The following is a guest post by Thomas Docherty, a professor of English and comparative literature at the University of Warwick and a member of the steering committee for the Council for the Defence of British Universities.
For a number of years, British academics have watched the growing disquiet among American scholars about the general trajectory of higher education in their country. We’ve seen the complaints and warnings about the growth of corporate-style management at universities; the commercialization of research to replace business investment in R&D; and the downgrading of studies in arts, humanities, and the social sciences.
Now our universities are lurching their own way into precariousness, and in many ways threaten to overtake the United States on the path toward corporate thinking and placing commercial values above academic ones.
The entire administrative apparatus of universities—including the councils that finance research, state financing agencies, and senior university management—appears to endorse a shock-doctrine series of government-directed “reforms.” These include tripling tuition, requiring that all research demonstrate an economic impact, an embrace of for-profit education, and a deference towards business practices. As in the United States, the academic community is uneasy that the sector should unquestioningly accept the idea that the scope of education—and indeed, human freedom—is reduced to a celebration of shopping for degrees in a supposed “free market.”
Under this thinking, our academic community is no longer a community of scholars: We are “human capital,” a “human resource” whose function is to sustain a system decided by senior management. Dissident views or thoughtful critiques are not to be held, much less expressed. Unsurprisingly, many in academe are disaffected and despairing as they see concerted attacks on fundamentally socially responsible academic and scholarly values: education for the common wealth and general public good.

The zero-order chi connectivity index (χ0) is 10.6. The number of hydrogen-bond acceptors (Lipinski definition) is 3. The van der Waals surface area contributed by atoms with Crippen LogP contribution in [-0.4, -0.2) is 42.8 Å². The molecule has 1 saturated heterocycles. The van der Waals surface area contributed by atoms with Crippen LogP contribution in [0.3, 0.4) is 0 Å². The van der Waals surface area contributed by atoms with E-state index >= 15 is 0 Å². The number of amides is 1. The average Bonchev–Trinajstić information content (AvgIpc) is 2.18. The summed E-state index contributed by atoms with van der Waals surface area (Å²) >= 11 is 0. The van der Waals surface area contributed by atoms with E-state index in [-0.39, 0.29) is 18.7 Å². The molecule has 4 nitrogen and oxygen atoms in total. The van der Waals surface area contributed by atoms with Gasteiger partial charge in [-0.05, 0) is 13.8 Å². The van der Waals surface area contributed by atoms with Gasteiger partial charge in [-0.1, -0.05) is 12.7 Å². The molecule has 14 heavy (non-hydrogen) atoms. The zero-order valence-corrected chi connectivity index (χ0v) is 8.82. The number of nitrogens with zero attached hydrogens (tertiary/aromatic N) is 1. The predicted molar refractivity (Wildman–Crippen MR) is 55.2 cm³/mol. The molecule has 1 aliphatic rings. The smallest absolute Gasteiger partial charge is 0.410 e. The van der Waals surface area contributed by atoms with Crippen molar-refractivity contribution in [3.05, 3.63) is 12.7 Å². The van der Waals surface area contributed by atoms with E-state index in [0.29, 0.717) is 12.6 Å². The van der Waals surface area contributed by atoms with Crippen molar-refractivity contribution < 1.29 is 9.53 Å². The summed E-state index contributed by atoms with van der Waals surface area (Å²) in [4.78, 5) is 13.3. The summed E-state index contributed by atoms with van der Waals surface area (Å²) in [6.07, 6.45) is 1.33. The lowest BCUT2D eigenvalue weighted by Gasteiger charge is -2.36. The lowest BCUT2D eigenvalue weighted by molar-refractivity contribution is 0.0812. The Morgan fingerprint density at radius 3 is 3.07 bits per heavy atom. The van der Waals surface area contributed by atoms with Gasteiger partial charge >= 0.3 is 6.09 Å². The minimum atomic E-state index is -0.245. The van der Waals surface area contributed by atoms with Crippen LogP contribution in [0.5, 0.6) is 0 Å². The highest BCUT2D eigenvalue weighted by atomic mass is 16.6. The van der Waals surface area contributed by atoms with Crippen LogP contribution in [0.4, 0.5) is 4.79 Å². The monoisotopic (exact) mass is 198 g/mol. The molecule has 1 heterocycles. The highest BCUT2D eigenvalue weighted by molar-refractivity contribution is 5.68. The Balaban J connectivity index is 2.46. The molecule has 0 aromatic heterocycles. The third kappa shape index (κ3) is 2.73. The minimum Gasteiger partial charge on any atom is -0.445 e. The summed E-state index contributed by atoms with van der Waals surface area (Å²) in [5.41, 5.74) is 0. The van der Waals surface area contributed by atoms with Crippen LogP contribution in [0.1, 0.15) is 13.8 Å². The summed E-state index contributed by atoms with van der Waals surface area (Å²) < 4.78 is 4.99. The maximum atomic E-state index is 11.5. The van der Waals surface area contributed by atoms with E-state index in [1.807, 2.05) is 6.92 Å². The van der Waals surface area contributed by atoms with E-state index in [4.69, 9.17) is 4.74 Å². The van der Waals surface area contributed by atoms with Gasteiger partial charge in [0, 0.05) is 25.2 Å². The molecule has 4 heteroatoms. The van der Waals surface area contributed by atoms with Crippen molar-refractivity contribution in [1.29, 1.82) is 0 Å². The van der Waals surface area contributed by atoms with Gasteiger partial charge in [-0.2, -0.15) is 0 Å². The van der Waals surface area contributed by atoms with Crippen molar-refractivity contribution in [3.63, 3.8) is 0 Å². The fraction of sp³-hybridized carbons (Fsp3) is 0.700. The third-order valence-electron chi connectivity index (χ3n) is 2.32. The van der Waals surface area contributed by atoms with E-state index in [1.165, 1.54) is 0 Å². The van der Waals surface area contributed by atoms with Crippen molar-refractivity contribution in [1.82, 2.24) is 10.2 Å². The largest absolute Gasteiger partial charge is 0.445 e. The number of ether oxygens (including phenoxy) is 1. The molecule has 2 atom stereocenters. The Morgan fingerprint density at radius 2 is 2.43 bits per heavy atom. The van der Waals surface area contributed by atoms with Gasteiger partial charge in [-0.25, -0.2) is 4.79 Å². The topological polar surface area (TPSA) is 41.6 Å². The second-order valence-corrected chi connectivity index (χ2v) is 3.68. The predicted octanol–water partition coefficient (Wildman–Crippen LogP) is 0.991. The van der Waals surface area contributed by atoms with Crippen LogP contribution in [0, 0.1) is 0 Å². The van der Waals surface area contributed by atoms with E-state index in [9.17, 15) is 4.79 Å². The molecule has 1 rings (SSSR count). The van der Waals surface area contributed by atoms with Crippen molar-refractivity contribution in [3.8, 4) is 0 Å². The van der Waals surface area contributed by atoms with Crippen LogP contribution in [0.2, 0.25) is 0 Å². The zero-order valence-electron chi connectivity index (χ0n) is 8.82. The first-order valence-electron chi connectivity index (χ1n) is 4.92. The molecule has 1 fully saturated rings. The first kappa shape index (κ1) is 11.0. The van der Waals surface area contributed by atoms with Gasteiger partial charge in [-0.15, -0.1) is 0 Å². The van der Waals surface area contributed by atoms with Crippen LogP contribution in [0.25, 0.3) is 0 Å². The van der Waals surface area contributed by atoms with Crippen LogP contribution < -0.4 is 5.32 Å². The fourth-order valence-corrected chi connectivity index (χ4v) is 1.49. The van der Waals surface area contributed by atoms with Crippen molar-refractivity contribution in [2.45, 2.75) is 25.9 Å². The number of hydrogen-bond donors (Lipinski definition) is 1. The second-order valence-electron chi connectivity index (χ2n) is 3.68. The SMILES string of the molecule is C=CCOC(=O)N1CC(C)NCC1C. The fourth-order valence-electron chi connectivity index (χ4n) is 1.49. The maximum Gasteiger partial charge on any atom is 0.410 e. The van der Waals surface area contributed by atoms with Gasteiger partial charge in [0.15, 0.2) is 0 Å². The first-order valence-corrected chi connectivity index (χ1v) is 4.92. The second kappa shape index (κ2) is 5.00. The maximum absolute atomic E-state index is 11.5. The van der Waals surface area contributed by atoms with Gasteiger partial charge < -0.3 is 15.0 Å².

However, British academics are fighting back. This month a prestigious group of scholars formed the Council for the Defence of British Universities. While a number of organizations exist to represent academics in the public square, there are two things remarkable about the council. The first is that its founding members include an extremely broad church of distinguished thinkers. Aside from well-known public intellectuals like the naturalist Sir David Attenborough and the ethologist Richard Dawkins, members include former and current presidents of the British Academy and of the Royal Society of London; Fields Medal and Nobel Prize winners; senior politicians from the major and opposing political parties from the Upper House of the British Parliament; and senior academics from all disciplines and from a broad range of types of institution. These scholars—many of them in ostensibly privileged institutions or positions—are using their standing to defend the entire university sector.
The second notable thing is the council’s unique mission: It is the only group that exists to put university education back into the hands of universities, and to do so with the determination to reinstate the primacy of academic values. The council has issued a Statement of Aims that should form the basis for how the nation approaches the management of universities, their financing, and their social, cultural, and economic importance. Central to the aims is university autonomy and respect for the independent demands and exigencies of scholarly work.
Corporate management might conceivably be good for some businesses, but it has no place in the university sector. Our administrators need to serve the primary academic functions, but increasingly—and in this they simply replicate a more general social malaise—administrations exist to perpetuate themselves, like some kind of carcinogenic cell that threatens the academic body.
The council hopes to exert influence in Britain, but the common good it wishes to serve goes beyond our borders. I hope American scholars also find that the moment is ripe for the reassertion of academic values and join us in our work. We’ve already received suggestions about the formation of sister councils outside Britain, and we’d certainly welcome an American counterpart. As is clear, the threats to academic values are not just local to Britain: They are global.
As one founding member of the council, the writer and broadcaster Melvyn Bragg, put it: We should unite in this, as “we have nothing to use but our brains.”
[Photo by Stephen Tiley, courtesy of the Council for the Defence of British Universities]